Location: Cereal Crops Research
Title: Seedling resistance to tan spot and Stagonospora nodorum leaf blotch in wild emmer wheat (Triticum dicoccoides) Authors
Submitted to: Plant Disease
Publication Type: Peer Reviewed Journal
Publication Acceptance Date: December 9, 2007
Publication Date: December 18, 2007
Citation: Chu, C.G., Xu, S.S., Faris, J.D., Nevo, E., Friesen, T.L. 2007. Seedling resistance to tan spot and Stagonospora nodorum leaf blotch in wild emmer wheat (Triticum dicoccoides). Plant Disease. 92:1239-1236 Interpretive Summary: Tan spot and Stagonospora nodorum blotch are two destructive diseases of wheat in the United States and worldwide. In this research we evaluated 172 wild relatives of wheat (Triticum turgidum ssp. dicoccoides) for resistance to these two diseases. We also evaluated these same lines for their sensitivity to various toxins produced by the fungi responsible for each of these diseases. Of the 172 lines, 34 were resistant to tan spot and 136 were resistant to SNB with 31 being resistant to both diseases. Significant correlation between toxin insensitivity and disease resistance was observed. Our results showed that T. turgidum ssp. dicoccoides is a good genetic source of resistance to tan spot and SNB in wheat.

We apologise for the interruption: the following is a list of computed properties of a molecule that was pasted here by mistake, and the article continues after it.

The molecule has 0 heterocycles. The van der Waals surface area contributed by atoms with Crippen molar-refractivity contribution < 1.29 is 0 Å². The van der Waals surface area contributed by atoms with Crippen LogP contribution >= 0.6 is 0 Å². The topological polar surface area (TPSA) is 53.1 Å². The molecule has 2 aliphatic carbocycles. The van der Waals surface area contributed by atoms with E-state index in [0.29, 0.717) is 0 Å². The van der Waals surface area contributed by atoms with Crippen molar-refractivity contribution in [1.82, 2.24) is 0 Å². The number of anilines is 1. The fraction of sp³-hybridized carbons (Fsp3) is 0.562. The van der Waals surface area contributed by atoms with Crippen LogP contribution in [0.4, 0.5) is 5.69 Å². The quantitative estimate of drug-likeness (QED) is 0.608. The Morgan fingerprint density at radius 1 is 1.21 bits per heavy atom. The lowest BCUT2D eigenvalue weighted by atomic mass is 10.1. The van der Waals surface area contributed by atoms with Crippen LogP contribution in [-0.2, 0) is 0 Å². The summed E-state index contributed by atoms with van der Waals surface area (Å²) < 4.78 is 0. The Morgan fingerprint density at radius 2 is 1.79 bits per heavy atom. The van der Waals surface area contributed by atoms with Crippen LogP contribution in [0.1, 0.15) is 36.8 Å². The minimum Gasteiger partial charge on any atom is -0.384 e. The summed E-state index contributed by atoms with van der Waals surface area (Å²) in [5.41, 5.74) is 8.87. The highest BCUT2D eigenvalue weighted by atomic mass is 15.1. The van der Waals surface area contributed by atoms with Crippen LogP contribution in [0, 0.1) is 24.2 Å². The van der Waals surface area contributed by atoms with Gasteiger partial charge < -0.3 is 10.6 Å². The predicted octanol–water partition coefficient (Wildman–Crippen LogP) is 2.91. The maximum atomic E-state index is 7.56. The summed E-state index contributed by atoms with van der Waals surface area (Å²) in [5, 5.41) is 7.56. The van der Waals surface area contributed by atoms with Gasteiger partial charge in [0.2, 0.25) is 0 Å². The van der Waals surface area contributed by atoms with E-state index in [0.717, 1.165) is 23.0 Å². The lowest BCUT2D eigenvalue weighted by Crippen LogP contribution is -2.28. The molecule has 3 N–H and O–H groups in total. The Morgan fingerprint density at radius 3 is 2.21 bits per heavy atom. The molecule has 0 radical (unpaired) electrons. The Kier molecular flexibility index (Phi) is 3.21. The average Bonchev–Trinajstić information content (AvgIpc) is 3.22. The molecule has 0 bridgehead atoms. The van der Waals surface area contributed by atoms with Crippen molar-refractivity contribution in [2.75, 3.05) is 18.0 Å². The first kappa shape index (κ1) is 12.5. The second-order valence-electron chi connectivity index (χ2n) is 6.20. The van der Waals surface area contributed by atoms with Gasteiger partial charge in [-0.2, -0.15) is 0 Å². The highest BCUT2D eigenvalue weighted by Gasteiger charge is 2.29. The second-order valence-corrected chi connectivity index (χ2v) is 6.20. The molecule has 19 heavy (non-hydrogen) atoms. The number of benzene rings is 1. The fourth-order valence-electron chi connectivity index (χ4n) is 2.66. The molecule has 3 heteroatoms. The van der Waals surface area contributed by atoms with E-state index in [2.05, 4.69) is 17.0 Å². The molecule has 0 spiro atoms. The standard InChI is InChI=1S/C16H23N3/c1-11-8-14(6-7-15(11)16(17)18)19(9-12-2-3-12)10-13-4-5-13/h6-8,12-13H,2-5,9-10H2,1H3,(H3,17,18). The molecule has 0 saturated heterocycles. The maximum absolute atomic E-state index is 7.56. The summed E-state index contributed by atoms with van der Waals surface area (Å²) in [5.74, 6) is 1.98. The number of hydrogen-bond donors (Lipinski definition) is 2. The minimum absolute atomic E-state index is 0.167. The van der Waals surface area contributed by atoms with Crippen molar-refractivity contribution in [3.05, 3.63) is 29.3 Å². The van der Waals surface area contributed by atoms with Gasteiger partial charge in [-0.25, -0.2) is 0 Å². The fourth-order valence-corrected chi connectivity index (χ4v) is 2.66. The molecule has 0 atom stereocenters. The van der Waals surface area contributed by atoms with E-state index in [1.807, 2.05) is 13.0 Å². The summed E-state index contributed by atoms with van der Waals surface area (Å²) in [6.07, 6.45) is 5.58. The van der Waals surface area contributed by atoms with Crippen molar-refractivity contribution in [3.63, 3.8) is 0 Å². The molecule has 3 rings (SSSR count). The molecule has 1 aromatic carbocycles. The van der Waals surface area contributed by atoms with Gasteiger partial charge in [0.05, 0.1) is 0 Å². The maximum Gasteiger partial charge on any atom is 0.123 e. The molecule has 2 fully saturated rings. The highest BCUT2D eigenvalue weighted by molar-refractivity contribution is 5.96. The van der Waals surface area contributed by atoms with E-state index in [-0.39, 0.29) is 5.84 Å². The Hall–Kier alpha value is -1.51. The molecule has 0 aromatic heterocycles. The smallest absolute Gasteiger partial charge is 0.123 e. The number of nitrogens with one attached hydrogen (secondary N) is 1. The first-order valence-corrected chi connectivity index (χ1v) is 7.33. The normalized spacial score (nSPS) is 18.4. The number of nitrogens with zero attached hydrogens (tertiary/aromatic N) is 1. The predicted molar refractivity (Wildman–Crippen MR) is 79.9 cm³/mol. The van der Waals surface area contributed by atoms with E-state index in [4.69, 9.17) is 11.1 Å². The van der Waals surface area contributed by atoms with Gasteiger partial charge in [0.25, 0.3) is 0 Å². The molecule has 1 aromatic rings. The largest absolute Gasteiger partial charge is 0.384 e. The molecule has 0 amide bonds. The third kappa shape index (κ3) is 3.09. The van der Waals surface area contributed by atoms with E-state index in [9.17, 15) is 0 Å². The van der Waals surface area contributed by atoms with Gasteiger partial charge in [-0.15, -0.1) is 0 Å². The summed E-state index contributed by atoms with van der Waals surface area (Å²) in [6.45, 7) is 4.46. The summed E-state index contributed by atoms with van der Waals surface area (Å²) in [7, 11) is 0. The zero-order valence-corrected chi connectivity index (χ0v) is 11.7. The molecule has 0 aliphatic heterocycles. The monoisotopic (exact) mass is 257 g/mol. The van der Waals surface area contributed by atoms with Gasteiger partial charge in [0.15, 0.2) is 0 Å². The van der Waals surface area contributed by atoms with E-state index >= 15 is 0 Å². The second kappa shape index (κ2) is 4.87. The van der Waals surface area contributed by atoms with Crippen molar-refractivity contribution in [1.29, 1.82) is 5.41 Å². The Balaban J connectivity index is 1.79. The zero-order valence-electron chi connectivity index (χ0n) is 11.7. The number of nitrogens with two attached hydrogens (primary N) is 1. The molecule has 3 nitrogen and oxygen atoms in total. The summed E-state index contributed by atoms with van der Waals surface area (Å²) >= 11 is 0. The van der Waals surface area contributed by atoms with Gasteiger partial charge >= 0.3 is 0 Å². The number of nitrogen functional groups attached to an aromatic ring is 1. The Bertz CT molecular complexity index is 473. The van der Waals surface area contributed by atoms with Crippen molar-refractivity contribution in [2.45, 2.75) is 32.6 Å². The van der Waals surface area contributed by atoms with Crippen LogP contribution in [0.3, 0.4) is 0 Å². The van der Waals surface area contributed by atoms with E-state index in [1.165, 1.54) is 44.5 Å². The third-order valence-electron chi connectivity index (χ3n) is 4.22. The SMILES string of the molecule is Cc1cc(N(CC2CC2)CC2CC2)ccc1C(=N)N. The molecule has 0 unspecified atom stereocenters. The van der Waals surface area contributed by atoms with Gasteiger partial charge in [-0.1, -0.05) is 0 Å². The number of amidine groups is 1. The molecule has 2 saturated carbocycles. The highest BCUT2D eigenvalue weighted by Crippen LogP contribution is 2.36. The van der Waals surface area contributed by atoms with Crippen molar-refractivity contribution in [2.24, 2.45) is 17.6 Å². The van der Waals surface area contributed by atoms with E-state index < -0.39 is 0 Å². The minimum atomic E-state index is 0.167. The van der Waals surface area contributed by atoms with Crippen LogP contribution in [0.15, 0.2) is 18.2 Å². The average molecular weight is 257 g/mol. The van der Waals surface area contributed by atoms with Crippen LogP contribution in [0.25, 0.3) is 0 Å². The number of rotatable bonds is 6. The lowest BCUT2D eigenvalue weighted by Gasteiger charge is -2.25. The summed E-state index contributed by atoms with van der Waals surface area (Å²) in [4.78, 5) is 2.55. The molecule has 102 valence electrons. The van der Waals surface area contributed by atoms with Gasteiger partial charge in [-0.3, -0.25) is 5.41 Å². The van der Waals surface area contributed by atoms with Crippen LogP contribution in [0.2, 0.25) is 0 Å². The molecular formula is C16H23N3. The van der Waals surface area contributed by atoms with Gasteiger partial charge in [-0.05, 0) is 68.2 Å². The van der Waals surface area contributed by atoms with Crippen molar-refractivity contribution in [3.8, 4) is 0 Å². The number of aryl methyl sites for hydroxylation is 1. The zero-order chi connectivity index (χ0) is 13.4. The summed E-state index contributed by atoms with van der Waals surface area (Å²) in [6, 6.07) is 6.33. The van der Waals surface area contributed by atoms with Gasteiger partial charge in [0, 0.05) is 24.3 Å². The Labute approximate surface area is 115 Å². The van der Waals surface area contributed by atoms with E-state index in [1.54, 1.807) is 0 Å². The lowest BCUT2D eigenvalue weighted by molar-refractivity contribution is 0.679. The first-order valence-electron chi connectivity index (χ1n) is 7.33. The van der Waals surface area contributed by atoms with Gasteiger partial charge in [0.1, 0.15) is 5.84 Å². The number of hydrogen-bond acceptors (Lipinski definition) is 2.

Technical Abstract: Tan spot and Stagonospora nodorum blotch (SNB), caused by Pyrenophora tritici-repentis and Stagonospora nodorum, respectively, are two destructive foliar diseases of wheat, causing significant yield reduction worldwide. The objective of this study was to evaluate 172 accessions of wild emmer wheat (Triticum turgidum ssp. dicoccoides) for seedling resistance to tan spot and SNB. All accessions were inoculated with P. tritici-repentis race 1 and a mixture of three diverse isolates of S. nodorum in two separate three-replication experiments. The accessions were also evaluated for sensitivity to host-selective toxins (HSTs) including ToxA produced by both S. nodorum and P. tritici-repentis and culture filtrate produced by S. nodorum. A total of 34 accessions were resistant to tan spot, and 136 accessions were resistant to SNB. Among these accessions, 31 were resistant to both diseases. Significant correlations between HST insensitivity and disease resistance were observed. Our results showed that T. turgidum ssp. dicoccoides is a good genetic source of resistance to tan spot and SNB in wheat.